As a farmer, you possibly know that these are some quality grades determined by the U.S. Department of Agriculture (USDA) meat grading system. The USDA initiated the official grading due to commercial needs. At that time, it was necessary to establish ways to appraise the relative merit of meats and establish standards based on overall quality for trade practices and preferences.
Although the official grading and stamping system was established in 1927, in 1916, the USDA came up with tentative standards for beef carcass grades, which were intended to improve reports generated by the National Meat Market Reporting Service. After being reviewed, the standards were finally promulgated official on June 3, 1926. Standards were continuously revised and amended until the last version was published on July 1, 1996.
The USDA inspection for wholesomeness is mandatory and paid by public funds but grading and stamping is a voluntary service. Processors and producers may request grading services through the USDA’s Agricultural Marketing Service, which are performed by federal licensed graders at a rate that may vary from $84 to $114 per regular hour (rates from 2019).
Overall, grading separates beef carcasses into distinct uniform groups based on two major traits, quality and yield. Those are two different terms that provide information about eating experience and the amount of boneless edible lean meat that can be obtained from a carcass, respectively. Both quality and yield traits are essential tools that translate grades to value and overall desirability to retailers and consumers.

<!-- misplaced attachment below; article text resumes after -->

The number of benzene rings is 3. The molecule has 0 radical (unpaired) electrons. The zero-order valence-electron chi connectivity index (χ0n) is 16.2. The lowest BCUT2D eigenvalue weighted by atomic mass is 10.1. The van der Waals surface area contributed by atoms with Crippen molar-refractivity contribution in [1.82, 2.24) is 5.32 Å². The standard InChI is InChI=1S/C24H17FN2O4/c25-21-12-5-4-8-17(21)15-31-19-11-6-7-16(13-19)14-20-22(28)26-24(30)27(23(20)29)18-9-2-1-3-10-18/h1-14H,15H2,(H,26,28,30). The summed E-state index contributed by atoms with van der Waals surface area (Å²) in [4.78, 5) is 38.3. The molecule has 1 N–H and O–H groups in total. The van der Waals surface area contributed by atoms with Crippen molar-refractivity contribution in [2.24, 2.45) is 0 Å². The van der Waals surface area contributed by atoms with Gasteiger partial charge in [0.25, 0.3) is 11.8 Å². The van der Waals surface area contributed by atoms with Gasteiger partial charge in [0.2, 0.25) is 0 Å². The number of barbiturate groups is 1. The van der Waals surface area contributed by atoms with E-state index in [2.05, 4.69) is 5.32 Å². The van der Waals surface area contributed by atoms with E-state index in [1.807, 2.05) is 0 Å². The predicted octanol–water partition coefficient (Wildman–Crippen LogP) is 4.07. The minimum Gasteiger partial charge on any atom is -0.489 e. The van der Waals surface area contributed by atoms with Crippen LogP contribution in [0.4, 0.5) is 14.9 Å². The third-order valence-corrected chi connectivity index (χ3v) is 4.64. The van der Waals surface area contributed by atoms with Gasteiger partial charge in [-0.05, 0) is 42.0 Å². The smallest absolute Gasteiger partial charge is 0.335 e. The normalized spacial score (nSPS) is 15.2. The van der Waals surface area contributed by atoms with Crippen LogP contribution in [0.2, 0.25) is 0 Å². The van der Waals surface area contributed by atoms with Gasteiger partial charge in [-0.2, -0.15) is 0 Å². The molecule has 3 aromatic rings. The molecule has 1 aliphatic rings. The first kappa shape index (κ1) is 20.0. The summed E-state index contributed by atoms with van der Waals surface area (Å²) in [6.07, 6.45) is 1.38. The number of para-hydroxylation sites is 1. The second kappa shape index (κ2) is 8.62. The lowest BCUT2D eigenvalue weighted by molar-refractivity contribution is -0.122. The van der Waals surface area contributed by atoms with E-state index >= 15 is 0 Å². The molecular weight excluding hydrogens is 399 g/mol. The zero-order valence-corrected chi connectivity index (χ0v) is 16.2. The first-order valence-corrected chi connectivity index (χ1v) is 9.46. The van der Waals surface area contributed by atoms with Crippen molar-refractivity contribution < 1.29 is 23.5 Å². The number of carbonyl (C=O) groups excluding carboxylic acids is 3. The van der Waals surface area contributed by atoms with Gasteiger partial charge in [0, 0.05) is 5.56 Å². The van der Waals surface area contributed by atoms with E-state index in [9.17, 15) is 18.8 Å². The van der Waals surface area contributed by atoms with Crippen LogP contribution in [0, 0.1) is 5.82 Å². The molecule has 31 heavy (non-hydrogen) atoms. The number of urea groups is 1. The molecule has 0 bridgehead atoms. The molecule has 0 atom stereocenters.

Quality traits are associated with expected tenderness, juiciness and flavor of beef. There is a total of eight quality grades: Prime, Choice, Select, Standard, Commercial, Utility, Cutter and Canner.
Quality grades are assessed by evaluating physiological maturity (A, B, C, D, E), marbling degree (from practically devoid to very abundant). Lean color and texture are also attributes that are taken in consideration and may vary from A = light cherry red and fine textured to E = dark red and coarse textured. Although most of the USDA inspected plants use dentition to identify and segregate cattle younger than 30 months, in theory, physiological age during grading is evaluated by determining the degree of ossification, which is usually assessed in the dorsal tip of the thoracic vertebrae.
Marbling is the amount of flecks of fat located in the lean meat (intramuscular fat) and is evaluated in the ribeye after the separation between the 12th and 13th ribs. There are 10 degrees of marbling that numerically vary from 000 to 999. Higher marbling degrees indicate higher grades, which are usually associated to better eating experience.
Yield grade estimates the expected cutability of the carcass, which is the lean meat obtained from closely trimmed, boneless retail cuts from the major primals (round, loin, rib and chuck). It ranges from 1 to 5, where yield grade 1 is the highest grade that indicates the greatest ratio of lean to fat and the grade 5 is the lowest ratio. In order to estimate yield grade (YG), an equation containing values of fat thickness; ribeye area; estimation of kidney, pelvic and heart fat (KPH%); and hot carcass weight must be used:
YG = 2.50 + (2.50 x fat thickness in inches) + (0.20 x KPH%) + (0.0038 x HCW in pounds) – (0.32 x ribeye area in square inches)